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Indepth Arts News:

"Docking Station: Josef Strau – Voices and Substitutes"
2007-11-17 until 2008-01-06
Stedelijk Museum
Amsterdam, , NL

Docking Station, the project space at Stedelijk Museum CS, presents Voices and Substitutes: the first ever Dutch exhibition of work by Josef Strau (b. 1957, Vienna). Since the late eighties Strau has experimented variously with the social roles of gallerist, curator, writer, musician and artist. His many metamorphoses make him difficult to fit into any of the usual art world categories. In Germany, his activities have made him a cult figure and he has influenced a whole generation of artists. Strau’s experimental artistic practice is rooted in the written word. Initially his writings took the form of articles for catalogues and art journals; later they became autonomous narratives presented in the form of books and posters in the context of exhibitions. Over the last two years, Strau has been creating ‘narrative spaces’ in which he relates texts to objects and examines the way text relates to the three-dimensional medium of the exhibition. A reference point in this respect is Daniel Libeskind’s 2001 Jewish Museum in Berlin, a building in which text and architecture join hands to open up new metaphorical, literary and imaginative possibilities.

Strau´s texts are rapidly written, unpredictable and ever-changing. Sometimes plucked out of the air in a style reminiscent of the Surrealists’ ‘écriture automatique’, sometimes based on earlier written materials. In Amsterdam, his installation will be created around six text posters which will lie on the ground in piles for visitors to take away with them. Each of the posters will represent a particular person or figure, such as Schopenhauer or Libeskind. Strau will use wire to weave three-dimensional structures in which his textual elements merge with objects like lamps. Strau has sometimes linked these narrative installations to the Confessions of Jean-Jacques Rousseau. This twelve-volume biographical work recounts the eighteenth-century philosopher’s entire life since childhood – complete with all the painful experiences, emotions and thoughts that are part of growing up. Strau’s texts likewise reflect the artistic conditions under which his objects are created and include countless references to his personal life.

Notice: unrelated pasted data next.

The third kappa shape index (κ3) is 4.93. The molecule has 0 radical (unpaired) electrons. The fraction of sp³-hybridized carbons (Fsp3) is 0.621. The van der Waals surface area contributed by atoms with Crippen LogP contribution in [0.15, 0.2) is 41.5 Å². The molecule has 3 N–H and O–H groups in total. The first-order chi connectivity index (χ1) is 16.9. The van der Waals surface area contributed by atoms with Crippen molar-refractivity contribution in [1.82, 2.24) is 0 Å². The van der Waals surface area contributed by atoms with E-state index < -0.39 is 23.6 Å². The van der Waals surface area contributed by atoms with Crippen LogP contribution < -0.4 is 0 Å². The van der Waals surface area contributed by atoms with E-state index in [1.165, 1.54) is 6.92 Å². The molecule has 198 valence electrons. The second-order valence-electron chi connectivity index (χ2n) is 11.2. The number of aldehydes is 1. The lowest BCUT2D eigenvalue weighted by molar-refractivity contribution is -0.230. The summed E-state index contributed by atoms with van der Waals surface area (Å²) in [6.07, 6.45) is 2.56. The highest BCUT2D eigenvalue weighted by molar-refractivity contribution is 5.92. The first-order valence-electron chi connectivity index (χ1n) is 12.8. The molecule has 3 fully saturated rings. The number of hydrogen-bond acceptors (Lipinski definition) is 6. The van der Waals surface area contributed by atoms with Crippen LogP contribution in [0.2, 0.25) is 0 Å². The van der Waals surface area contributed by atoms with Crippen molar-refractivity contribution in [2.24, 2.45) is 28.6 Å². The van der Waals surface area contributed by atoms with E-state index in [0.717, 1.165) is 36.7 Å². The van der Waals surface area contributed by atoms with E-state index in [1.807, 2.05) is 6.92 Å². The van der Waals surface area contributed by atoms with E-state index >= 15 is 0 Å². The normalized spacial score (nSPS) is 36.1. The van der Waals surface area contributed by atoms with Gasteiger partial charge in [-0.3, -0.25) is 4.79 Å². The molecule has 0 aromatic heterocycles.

Josef Strau first attracted public attention in the late eighties to early nineties with the Friesenwall project space he created in Cologne together with Stephan Dillemuth. The programme gained a reputation for launching new artistic ideas quickly and with a minimum of red tape. Strau himself celebrated a ‘non-productive attitude’: he lived the life of an artist without intending to produce objects of commercial value.

In 2002 Strau set up the Meerrettich Gallery in Berlin, a glass pavilion on the Rosa-Luxemburg-Platz where he presented performances, events, exhibitions and installations by artists like Jutta Koether, Isa Genzken, Josephyne Pride and Bernadette Corporation. The programme attracted a host of fans who attended the many happenings at the place on a more or less daily basis. In late 2006, Strau shut the gallery down, partly because he didn’t want the programme to become hackneyed and partly in order to devote himself full-time to his own artistic practice.

Strau’s most recent solo presentations are Don’t Climb The Pyramids at Greene Naftali in New York (2006) and Voices at the Buchholz Gallery in Cologne, an exhibition which opened on 26 October this year and is the counter part of Voices and Substitutes at the Stedelijk Museum. Strau has also taken part in group exhibitions at the Secession, Vienna, Portikus, Frankfurt and White Columns, New York.

Josef Strau
installation view Don’t Climb The Pyramids, 2006.
Courtesy Greene Naftali Gallery, New York

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